This book takes the debate about the (ir)rationality of the transition to ethical life in Kierkegaard’s thought in a significantly new direction. Connecting the field of Kierkegaard studies with the meta-ethical debate about practical reasons, and engaging with Alasdair MacIntyre’s and Bernard Williams’ thought, it explores the rationality of the choices for ethical life and Christian existence. Defending a so-called ‘internalist’ understanding of practical reasons, Compaijen argues that previous attempts to defend Kierkegaard against MacIntyre’s charge of irrationality have failed. He provides a thorough analysis of such fundamental topics as becoming oneself, the ideal of objectivity in ethics and religion, the importance of the imagination, the power and limits of philosophical argument, and the relation between grace and nature. This book will be of great interest to Kierkegaard scholars in philosophy and theology, and, more generally, to anyone fascinated by the rationality of the transition to ethical life and the choice to accept Christianity.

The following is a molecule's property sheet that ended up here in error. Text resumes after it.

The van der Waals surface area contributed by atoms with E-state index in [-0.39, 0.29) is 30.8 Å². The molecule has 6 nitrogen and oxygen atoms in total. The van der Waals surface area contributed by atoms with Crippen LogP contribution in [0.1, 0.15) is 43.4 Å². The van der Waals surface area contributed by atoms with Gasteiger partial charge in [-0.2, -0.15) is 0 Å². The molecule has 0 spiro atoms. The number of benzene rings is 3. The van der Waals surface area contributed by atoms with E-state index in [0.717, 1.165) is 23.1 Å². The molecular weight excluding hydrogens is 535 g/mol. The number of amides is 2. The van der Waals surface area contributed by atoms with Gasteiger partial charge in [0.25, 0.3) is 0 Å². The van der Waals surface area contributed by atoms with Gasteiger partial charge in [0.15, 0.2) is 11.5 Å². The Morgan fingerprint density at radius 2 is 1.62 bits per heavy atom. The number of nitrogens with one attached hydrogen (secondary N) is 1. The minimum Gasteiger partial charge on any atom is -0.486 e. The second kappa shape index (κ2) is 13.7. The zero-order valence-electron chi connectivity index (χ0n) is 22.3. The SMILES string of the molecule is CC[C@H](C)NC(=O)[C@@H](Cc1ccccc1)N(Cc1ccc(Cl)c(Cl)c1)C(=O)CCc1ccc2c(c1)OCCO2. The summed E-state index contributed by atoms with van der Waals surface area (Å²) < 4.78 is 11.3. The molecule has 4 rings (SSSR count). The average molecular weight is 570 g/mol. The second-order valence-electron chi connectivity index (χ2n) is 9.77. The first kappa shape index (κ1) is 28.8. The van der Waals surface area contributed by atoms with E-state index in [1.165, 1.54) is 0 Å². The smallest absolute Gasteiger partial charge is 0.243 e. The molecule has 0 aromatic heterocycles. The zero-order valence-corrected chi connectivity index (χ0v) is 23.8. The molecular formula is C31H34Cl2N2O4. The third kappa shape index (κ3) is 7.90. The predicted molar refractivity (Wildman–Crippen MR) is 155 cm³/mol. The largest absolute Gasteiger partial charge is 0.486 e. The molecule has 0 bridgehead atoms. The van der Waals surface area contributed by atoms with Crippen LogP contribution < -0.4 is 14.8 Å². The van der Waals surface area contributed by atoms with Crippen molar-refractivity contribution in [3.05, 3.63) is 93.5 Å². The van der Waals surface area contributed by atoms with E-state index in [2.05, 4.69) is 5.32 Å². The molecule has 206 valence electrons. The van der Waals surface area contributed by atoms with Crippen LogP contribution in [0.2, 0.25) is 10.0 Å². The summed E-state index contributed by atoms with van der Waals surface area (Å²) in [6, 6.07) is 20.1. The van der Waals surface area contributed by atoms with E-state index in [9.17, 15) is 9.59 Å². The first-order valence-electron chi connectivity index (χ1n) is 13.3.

Table of Contents
1. Introduction.- 2. MacIntyre’s critique of Kierkegaard.- 3. Internalism about practical reasons.- 4. Kierkegaard on being human.- 5. Embracing ethical life.- 6. Entrusting oneself to Christian life.- 7. Conclusion.